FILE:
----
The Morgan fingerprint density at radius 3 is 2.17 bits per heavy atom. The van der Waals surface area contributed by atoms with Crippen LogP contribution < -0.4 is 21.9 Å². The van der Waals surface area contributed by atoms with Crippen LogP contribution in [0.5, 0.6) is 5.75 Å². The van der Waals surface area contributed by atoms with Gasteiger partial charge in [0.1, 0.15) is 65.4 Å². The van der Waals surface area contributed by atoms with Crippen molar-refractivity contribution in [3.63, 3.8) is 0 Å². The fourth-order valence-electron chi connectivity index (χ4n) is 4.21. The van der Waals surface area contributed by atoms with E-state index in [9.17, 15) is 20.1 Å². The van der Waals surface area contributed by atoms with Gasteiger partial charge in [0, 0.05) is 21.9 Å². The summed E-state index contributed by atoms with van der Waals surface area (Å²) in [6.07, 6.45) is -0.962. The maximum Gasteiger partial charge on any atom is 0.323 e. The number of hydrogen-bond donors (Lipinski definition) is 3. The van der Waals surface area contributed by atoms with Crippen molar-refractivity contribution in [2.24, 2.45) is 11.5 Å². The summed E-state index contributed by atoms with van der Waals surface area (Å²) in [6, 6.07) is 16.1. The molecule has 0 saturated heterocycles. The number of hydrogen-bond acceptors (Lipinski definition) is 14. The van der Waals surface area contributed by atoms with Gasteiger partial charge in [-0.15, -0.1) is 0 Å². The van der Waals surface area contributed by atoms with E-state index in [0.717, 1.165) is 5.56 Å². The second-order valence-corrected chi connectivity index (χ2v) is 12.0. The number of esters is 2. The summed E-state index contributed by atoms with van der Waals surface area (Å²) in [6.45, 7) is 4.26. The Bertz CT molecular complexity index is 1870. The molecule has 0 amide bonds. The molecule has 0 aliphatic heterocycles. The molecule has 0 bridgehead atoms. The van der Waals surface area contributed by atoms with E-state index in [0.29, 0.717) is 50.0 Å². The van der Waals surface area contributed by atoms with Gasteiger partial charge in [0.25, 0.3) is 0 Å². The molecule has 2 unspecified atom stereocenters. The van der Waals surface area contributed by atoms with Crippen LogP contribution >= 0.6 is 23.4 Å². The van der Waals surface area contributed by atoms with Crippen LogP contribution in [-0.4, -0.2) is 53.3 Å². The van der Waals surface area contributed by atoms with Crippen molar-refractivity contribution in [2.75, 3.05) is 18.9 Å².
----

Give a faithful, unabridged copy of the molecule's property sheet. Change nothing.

The Morgan fingerprint density at radius 3 is 2.17 bits per heavy atom. The van der Waals surface area contributed by atoms with Crippen LogP contribution < -0.4 is 21.9 Å². The van der Waals surface area contributed by atoms with Crippen LogP contribution in [0.5, 0.6) is 5.75 Å². The van der Waals surface area contributed by atoms with Gasteiger partial charge in [0.1, 0.15) is 65.4 Å². The van der Waals surface area contributed by atoms with Crippen molar-refractivity contribution in [3.63, 3.8) is 0 Å². The fourth-order valence-electron chi connectivity index (χ4n) is 4.21. The van der Waals surface area contributed by atoms with E-state index in [9.17, 15) is 20.1 Å². The van der Waals surface area contributed by atoms with Gasteiger partial charge in [0, 0.05) is 21.9 Å². The summed E-state index contributed by atoms with van der Waals surface area (Å²) in [6.07, 6.45) is -0.962. The maximum Gasteiger partial charge on any atom is 0.323 e. The number of hydrogen-bond donors (Lipinski definition) is 3. The van der Waals surface area contributed by atoms with Crippen molar-refractivity contribution in [2.24, 2.45) is 11.5 Å². The summed E-state index contributed by atoms with van der Waals surface area (Å²) in [6, 6.07) is 16.1. The molecule has 0 saturated heterocycles. The number of hydrogen-bond acceptors (Lipinski definition) is 14. The van der Waals surface area contributed by atoms with Gasteiger partial charge in [-0.15, -0.1) is 0 Å². The van der Waals surface area contributed by atoms with E-state index in [0.717, 1.165) is 5.56 Å². The second-order valence-corrected chi connectivity index (χ2v) is 12.0. The number of esters is 2. The summed E-state index contributed by atoms with van der Waals surface area (Å²) in [6.45, 7) is 4.26. The Bertz CT molecular complexity index is 1870. The molecule has 0 amide bonds. The molecule has 0 aliphatic heterocycles. The molecule has 0 bridgehead atoms. The van der Waals surface area contributed by atoms with E-state index in [0.29, 0.717) is 50.0 Å². The van der Waals surface area contributed by atoms with Gasteiger partial charge in [0.25, 0.3) is 0 Å². The molecule has 2 unspecified atom stereocenters. The van der Waals surface area contributed by atoms with Crippen LogP contribution >= 0.6 is 23.4 Å². The van der Waals surface area contributed by atoms with Crippen LogP contribution in [-0.4, -0.2) is 53.3 Å². The van der Waals surface area contributed by atoms with Crippen molar-refractivity contribution in [2.75, 3.05) is 18.9 Å².